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John Kay (journalist, born 1943)

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John Michael Kay (born 28 October 1943) is a British journalist who worked for The Sun newspaper for several decades.

Early lifeEdit

Kay, originally from Golders Green, was educated at Bootham School in York and continued his studies at Durham University (Hatfield College), where he served as Editor of Palatinate during Michaelmas term of 1963, having previously been News Editor.[1][2] His time as Editor was eventful. He was accused of reporting a fake profit to the Student Union for one edition of the paper, but ultimately cleared of the allegations.[3] An article he produced on 'black magic ceremonies' also attracted controversy, and was described as a 'nasty piece of pornography' by the Pro Vice-Chancellor of the university.[4] Despite this, the Student Representatives' Council (SRC), responsible for publishing Palatinate, gave Kay a vote of confidence and allowed him to continue as Editor, while condemning the offending article.[4]

CareerEdit

After graduating from Durham Kay had his first job in journalism with The Journal in nearby Newcastle, where he was an Editorial writer (1965–67); Chief Industrial Correspondent (1967–68); and Deputy News Editor (1968–1970).[1] After a spell in London as a features writer for Thomson Newspapers he returned to The Journal in 1971 to serve as Business Editor.[1] He began working for The Sun newspaper from 1974, initially as a general reporter, then as Industrial Editor. He was appointed the publication's chief reporter in 1990. Twice named 'Reporter of the Year' in the British Press Awards, a Press Gazette feature in November 2005 identified him as the sixteenth most influential British journalist since the war.[5]

It was reported in November 2008 that Kay had been persuaded to continue working on The Sun past retirement on a full-time freelance basis but on the same salary as before.[6]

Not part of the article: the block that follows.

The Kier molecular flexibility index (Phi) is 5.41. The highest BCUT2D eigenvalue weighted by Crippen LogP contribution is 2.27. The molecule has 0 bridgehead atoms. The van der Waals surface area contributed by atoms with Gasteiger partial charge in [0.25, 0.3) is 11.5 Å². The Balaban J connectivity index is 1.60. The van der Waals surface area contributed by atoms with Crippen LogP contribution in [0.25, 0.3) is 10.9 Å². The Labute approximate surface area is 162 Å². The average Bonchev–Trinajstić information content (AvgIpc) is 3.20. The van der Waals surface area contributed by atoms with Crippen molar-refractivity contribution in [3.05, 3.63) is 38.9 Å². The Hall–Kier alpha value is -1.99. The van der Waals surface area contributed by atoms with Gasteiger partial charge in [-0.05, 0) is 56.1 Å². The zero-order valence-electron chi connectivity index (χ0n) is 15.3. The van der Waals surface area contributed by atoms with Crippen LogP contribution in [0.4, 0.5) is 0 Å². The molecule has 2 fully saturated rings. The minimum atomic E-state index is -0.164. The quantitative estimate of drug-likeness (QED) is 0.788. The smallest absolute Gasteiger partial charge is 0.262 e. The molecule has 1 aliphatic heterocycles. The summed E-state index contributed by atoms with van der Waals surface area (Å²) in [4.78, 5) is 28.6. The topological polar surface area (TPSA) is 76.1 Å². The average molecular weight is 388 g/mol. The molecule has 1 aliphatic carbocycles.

In February 2012, Kay was reported to be one of eight people arrested as part of the Operation Elveden investigation into alleged bribes to police and civil servants.[7] Kay was cleared at the Old Bailey in March 2015 of paying a total of £100,000 over a decade to a Ministry of Defence member of staff for assistance on stories relating to the army.[8] The Sun though, did pay the money to his source, Bettina Jordan-Barber, who was jailed for 12 months in January for misconduct in public office.[9] Kay has now left The Sun and retired.[10]

PersonalEdit

In 1977, Kay, who lacked confidence when going 'on the road' to interview people, suffered a nervous breakdown and locked himself in his hotel room shortly before the 1977 TUC Congress in Blackpool.[11] Returning home after the conference, Kay felt unable to resign because it would harm his career, but knew he was not capable of functioning as Industrial Editor either – so he announced to his wife that he was going to commit suicide. He decided that his Japanese wife Harue, whom he had married the year before, should die with him; having been disowned by her family for marrying a Westerner, she would be alone in the world without Kay, who drowned her in the bath before unsuccessfully attempting to kill himself through various methods, including hanging, putting his head in a gas oven, jumping out of a window (only to have his fall broken by plastic dustbins), and finally driving his car head-on into a bridge.[11] He was found by the police naked and covered in blood.[11]

Defended at trial by John Mathew QC, he pleaded guilty to manslaughter on the grounds of diminished responsibility; this was accepted by the court. After a spell of treatment at a psychiatric hospital in Friern Barnet he was taken back on by The Sun on condition that he be confined to the office.[11]

ReferencesEdit

  1. ^ a b c Kay, Ernest (1974). Dictionary of International Biography 1973. Cambridge: Melrose Press. p. 644.
  2. ^ "Editor". Palatinate (175): 2. 10 December 1963. Retrieved 9 September 2018.
  3. ^ "Editor Cleared". Palatinate (175): 1. 10 December 1963. Retrieved 9 September 2018.
  4. ^ a b "Student editor to keep job". Birmingham Daily Post. 4 November 1963. p. 23.
  5. ^ "Press Gazette names top forty journalists of the modern era", Archived 17 May 2011 at the Wayback Machine Press Gazette, 25 November 2005. Retrieved 13 March 2008.
  6. ^ 'Axegrinder' "Sun chief reporter John Kay proves that some journalists ARE indispensable" Archived 11 March 2012 at the Wayback Machine, Press Gazette (blog), 27 November 2008
  7. ^ "Eight people held over payments inquiry". BBC News website. 11 February 2012.
  8. ^ Lisa O'Carroll "Four senior Sun journalists acquitted over payments to officials", The Guardian, 20 March 2015
  9. ^ Lisa O'Carroll "MoD 'mole' Bettina Jordan-Barber jailed over Sun leaks", The Guardian, 20 March 2015
  10. ^ Greenslade, Roy (3 September 2015). "What has happened to the 28 arrested Sun journalists?". The Guardian. Retrieved 3 September 2015.
  11. ^ a b c d Chippendale, Peter; Horrie, Chris (1990). Stick it Up Your Punter! The Rise and Fall of the Sun. Heinemann.